What is a Female Condom?
The female condom helps protect against pregnancy and sexually transmitted infections including HIV. A female condom is a thin, loose-fitting and flexible plastic tube worn inside the vagina. A female condom provides a barrier between partners to prevent sharing bodily fluids like semen, blood, or saliva. Female condoms are 79-95% effective
How to Use
Female condoms can be inserted up to 8 hours before intercourse and are only effective when placed in the vagina prior to sex. At first, female condoms can be awkward to use, but become easier with practice. Take your time and try inserting the condom before sexual play. You can stand with one foot up on a chair, sit with your knees apart, or lie down. Lubrication can help keep the condom in place and lessen noise during intercourse. Adding spermicide before or after insertion can reduce the risk of pregnancy.
To insert the condom, squeeze the ring at the closed end of the tube. Use one hand to spread the outer lips, and insert the squeezed condom into the vagina. The inner ring should be pushed just past the pubic bone and over the neck of the womb (cervix).
After insertion, make sure the condom is not twisted. About one inch of the open end will stay outside the body. The outer ring of the female condom will need to be held in place when penetration takes place. After intercourse, twist the outer ring to keep all fluids inside the condom. Gently pull it out, place in a tissue and discard in bin (not in toilet).
There are no physical side effects associated with the use of female condoms. However, there is a chance that a female condom could break or slip during sex. If this occurs, women may consider taking emergency contraception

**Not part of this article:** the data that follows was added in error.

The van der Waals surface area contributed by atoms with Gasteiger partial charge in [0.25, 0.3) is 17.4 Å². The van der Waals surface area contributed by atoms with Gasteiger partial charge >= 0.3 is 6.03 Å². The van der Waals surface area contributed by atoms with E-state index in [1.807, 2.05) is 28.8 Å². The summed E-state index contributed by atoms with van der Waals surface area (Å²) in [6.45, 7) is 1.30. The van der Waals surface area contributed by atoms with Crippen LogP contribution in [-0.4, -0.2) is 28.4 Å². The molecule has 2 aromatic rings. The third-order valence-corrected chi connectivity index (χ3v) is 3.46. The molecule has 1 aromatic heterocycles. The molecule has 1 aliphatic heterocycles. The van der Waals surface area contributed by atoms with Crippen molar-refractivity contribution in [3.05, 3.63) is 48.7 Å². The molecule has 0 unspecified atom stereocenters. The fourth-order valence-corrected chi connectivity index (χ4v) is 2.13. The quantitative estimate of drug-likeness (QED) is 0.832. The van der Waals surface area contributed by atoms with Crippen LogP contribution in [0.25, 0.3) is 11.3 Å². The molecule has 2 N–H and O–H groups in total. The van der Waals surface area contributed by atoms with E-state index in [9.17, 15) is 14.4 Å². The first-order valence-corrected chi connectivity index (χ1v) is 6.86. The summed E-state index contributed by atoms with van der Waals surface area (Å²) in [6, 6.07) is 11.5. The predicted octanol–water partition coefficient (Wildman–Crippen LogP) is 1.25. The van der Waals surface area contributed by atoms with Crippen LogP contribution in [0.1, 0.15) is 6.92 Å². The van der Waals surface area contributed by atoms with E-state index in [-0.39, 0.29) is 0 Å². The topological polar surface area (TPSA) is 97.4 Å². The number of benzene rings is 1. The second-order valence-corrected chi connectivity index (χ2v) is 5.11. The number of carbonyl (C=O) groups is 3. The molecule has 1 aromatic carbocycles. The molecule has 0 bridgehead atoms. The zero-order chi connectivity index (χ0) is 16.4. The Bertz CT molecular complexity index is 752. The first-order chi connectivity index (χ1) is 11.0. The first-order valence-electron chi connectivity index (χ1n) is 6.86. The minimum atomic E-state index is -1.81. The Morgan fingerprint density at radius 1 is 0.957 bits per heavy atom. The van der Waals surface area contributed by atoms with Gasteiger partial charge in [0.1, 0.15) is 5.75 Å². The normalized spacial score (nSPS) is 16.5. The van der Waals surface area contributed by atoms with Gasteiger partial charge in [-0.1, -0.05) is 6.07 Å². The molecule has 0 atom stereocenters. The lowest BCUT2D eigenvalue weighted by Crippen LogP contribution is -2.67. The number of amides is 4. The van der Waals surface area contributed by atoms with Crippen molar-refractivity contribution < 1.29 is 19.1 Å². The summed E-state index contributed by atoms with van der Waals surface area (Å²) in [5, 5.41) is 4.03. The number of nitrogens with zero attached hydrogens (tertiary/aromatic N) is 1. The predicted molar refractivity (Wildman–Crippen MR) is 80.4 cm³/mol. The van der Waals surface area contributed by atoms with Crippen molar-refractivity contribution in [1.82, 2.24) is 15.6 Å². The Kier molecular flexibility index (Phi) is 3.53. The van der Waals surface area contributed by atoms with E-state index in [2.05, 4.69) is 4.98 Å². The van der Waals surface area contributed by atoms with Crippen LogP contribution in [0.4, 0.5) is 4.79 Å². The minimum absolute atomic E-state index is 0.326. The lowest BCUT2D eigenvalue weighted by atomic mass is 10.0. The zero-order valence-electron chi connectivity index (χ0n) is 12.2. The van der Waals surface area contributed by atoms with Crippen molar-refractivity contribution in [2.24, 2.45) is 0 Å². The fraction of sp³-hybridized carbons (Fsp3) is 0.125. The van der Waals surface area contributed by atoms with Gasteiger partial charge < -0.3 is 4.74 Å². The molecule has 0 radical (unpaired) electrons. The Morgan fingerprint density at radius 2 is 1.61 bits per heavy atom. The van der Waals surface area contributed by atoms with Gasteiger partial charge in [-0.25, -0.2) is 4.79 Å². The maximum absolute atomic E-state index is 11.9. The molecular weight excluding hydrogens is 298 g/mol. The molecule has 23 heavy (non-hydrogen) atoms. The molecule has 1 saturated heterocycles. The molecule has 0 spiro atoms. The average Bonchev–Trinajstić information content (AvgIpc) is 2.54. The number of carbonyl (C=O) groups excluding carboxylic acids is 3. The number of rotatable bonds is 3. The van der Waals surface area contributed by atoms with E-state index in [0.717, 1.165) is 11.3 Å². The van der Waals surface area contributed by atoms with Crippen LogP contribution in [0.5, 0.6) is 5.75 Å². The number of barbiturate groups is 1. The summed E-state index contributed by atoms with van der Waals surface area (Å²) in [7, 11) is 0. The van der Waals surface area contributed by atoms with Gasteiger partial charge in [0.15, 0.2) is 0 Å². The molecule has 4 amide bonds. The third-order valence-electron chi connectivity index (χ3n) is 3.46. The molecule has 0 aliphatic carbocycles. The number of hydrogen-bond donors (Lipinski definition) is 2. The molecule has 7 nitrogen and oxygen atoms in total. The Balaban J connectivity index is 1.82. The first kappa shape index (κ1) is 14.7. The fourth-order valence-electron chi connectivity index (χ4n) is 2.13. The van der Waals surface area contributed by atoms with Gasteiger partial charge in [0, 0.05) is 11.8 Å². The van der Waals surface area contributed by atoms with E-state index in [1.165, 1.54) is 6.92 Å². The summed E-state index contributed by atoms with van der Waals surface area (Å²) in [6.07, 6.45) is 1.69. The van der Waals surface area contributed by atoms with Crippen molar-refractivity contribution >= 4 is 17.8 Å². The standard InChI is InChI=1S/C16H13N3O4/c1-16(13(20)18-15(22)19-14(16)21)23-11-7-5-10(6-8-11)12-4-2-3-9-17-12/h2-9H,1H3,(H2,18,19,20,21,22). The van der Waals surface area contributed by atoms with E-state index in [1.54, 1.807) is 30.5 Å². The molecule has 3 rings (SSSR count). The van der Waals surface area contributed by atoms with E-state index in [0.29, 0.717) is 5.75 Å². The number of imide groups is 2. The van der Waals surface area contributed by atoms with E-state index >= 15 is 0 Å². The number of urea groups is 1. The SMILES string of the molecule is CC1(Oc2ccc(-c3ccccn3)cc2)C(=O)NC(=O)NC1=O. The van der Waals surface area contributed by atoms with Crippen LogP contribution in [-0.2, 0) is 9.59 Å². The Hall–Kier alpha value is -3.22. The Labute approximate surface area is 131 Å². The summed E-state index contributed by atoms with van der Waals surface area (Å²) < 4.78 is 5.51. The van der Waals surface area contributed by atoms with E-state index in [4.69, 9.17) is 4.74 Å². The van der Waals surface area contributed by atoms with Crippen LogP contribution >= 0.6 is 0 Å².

Female condoms may not be as readily available as male condoms but you should still be able to get them free from contraception & sexual health services and from your GP. They are non-latex and are an alternative to non-latex male condoms for those with latex allergy.
- Prevents the spread of sexually transmitted infection Protects the vagina and vulva.
- Does not reduce a male partner's stimulation.
- No hormonal side effects.
- Can be used by people with latex sensitivities.
- Prelubricated and can be used with oil and water-based lubricants.
- Can be inserted before foreplay begins.
- Insertion can be part of foreplay.
- Erection not necessary to keep condom in place.
- Does not affect future fertility.
- Noticeable during sex.
- Sometimes difficult to insert or use.
- Does not contain spermicide.
- Can break or leak.
- About three times more expensive than male condoms.